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? Reed and Bottoms both defended collecting bids before the resident survey is done. Both said their timeframe is short, with the Braves leaving in December 2016. Reed said they have the capacity to to make sure the buyer is responsible to what comes out of the study.
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? But what got Bottoms and Reed both some boos and angry shouts from the crowd is nervousness that something will be put there that would not benefit the community.
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? “We were served a big platter of bullshit,” said Peoplestown resident Rick Laupus. He doesn’t buy the city and AFCRA's need for speed. It's better, he said, to engage communities first, figure out what should be there, then solicit development firms that specialize in whatever the community decides it needs. He said he couldn’t imagine that such a big piece of land near Downtown wouldn’t attract a large number of interested parties.
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? Columbus Ward, a longtime Peoplestown activist, said he wants a requirement written into the request for proposals that the developer will address the issues and concerns that come out of the city’s survey — and that they will agree to a CBA, or Community Benefits Agreement. If those things are written in, “then we can move forward,” he said.
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? One of the glass walls of the 755 Club meeting room overlooks the baseball diamond. The opposite window overlooks thousands of parking spaces that are hot properties for a few hours on game days, but for much of the year just make empty space on a map.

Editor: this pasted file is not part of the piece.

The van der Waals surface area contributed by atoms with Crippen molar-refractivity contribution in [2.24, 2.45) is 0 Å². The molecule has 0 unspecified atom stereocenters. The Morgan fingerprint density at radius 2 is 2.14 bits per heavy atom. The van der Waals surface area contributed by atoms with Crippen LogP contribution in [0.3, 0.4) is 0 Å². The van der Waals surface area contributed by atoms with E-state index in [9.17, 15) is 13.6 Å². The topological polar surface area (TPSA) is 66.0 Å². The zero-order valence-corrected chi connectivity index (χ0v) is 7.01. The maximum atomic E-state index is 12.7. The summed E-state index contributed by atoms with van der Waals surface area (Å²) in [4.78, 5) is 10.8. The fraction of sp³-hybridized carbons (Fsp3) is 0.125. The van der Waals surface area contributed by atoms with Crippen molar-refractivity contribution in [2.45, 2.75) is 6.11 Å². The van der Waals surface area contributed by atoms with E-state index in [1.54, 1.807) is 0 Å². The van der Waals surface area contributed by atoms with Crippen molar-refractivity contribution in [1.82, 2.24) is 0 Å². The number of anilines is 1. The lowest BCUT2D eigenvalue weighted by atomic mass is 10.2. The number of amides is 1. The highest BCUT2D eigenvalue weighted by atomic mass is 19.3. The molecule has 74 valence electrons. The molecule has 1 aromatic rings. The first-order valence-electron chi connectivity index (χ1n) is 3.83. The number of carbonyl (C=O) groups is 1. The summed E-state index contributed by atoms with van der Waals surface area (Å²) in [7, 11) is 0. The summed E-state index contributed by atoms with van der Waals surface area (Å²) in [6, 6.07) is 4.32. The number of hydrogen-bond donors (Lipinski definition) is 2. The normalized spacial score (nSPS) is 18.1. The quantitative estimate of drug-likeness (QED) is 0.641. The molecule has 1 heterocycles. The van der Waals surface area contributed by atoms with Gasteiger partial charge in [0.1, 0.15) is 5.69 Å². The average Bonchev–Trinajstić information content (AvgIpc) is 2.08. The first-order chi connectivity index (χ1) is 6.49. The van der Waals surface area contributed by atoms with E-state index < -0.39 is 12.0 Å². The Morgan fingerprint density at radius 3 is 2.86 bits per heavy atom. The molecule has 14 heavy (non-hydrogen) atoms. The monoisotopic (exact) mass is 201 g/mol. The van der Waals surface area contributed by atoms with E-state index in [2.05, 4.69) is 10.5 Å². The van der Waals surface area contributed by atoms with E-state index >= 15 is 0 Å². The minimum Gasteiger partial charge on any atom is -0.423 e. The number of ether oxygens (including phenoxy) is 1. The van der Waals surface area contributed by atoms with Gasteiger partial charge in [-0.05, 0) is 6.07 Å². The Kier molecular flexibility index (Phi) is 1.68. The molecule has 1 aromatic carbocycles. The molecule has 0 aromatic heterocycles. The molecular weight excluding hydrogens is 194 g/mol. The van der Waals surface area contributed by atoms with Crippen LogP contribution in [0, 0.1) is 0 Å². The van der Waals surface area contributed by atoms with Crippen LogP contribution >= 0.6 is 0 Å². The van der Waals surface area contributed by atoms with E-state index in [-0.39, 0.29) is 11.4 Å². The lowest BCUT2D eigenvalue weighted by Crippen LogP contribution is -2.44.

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? David DJ Shockley, also of Peoplestown and a member of the Turner Field Community Benefits Coalition, pointed out the window to the parking lot after the meeting. When it rains, the water from there and other parts of southeast Atlanta washes to his low-lying neighborhood, causing flooding. He said for one, whatever happens should address the flooding, without the controversial plan that would clear some of his long-time neighbors out of their houses.
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? “You cut up those parking lots, you got places for the rain water to go instead of downhill, where we live, at the bottom of the hill,” said Shockley. He said Wednesday night's meeting was not what he had expected, with questions written and passed to the speakers, rather than some kind of direct dialog. “Snow job, that’s how I feel about it,” he said.
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? The neighborhood has a long history of disappointment with Turner Field and the Atlanta-Fulton County Stadium that came before it, the city’s 1966 gift to itself on the site of what had been a grid of little neighborhood streets. 
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? Then there are the recent decisions that make some mistrust how Atlanta deals with big property deals. Mercedes-Benz Stadium, where the Atlanta Falcons and Atlanta United FC will play, will be financed in part by tax dollars. Film mogul Tyler Perry bought Fort McPherson without a competitive bidding process
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? The feelings about trust are “fair and reasonable,” said Reed. But, he continued, the city needs to make sure it doesn’t “blow an opportunity” that the community has deserved for a quarter-century.